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Night stand guns caliber and capacity


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I don't have a gun in my nightstand.

 

After a couple of burglaries a few years ago, I have learned not to leave high-value theft targets in obvious places.  Burglaries of occupied homes with the intent of violence against the occupants are very rare compared to burglaries of unoccupied homes with the intent to steal.

 

If you want to ensure that your guns get stolen in a burglary, make sure to put them in the nightstand.  Saves the burglars a lot of effort.  Desk drawers are another labor-saving location for the burglars.

Edited by JC57
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I'm not big on disclosing what I have where, but it's going to be a fight between me and my wife to see who gets to shoot a person first if they break into our house.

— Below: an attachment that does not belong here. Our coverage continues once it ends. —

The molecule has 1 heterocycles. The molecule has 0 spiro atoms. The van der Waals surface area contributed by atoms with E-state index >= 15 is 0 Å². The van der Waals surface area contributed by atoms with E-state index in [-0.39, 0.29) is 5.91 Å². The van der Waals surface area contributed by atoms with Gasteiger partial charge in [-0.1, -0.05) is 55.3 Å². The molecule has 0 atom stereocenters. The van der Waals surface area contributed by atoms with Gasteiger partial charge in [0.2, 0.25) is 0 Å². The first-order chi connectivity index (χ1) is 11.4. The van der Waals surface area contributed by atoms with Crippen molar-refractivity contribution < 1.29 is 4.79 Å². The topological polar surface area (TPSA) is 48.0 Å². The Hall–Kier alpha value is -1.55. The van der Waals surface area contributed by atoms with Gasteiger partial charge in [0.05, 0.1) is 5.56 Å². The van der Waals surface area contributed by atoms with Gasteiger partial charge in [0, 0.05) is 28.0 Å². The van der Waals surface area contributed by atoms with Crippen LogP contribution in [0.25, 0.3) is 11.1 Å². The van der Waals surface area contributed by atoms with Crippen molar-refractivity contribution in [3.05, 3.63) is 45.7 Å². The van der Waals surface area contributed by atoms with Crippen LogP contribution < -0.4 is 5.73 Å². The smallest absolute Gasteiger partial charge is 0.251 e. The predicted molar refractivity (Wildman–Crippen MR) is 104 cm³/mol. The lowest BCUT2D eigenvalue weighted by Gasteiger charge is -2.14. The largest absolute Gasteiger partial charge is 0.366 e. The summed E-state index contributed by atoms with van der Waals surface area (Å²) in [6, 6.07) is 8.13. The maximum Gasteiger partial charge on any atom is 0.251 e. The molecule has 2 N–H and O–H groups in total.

And an AK under the bed, and a 870 behind the door. Don't break into my house while I'm asleep!

My side SW 40 cal 14+1 and 18 1/4 inch 12 guage double barrell bounty hunter. Mammas side SW model 640 357 mag. We got a sheltie that will bark the hell out of a intruder and pee in the floor while

I don't have a gun in my nightstand.
 
After a couple of burglaries a few years ago, I have learned not to leave high-value theft targets in obvious places.  Burglaries of occupied homes with the intent of violence against the occupants are very rare compared to burglaries of unoccupied homes with the intent to steal.
 
If you want to ensure that your guns get stolen in a burglary, make sure to put them in the nightstand.  Saves the burglars a lot of effort.  Desk drawers are another labor-saving location for the burglars.

That’s home invasion. They are a whole different breed of criminal from a burglar and I can tell you from responding to the aftermath; you better be able to put a loaded functioning gun in your hand in seconds.
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I'm at home literally 95% of the time (work at home, play at home, etc). If I go out and wife won't be home while I'm gone, the bedside gun goes in the safe. Of course there's no better way to tell a burglar where your guns are, than to have a gun safe. :)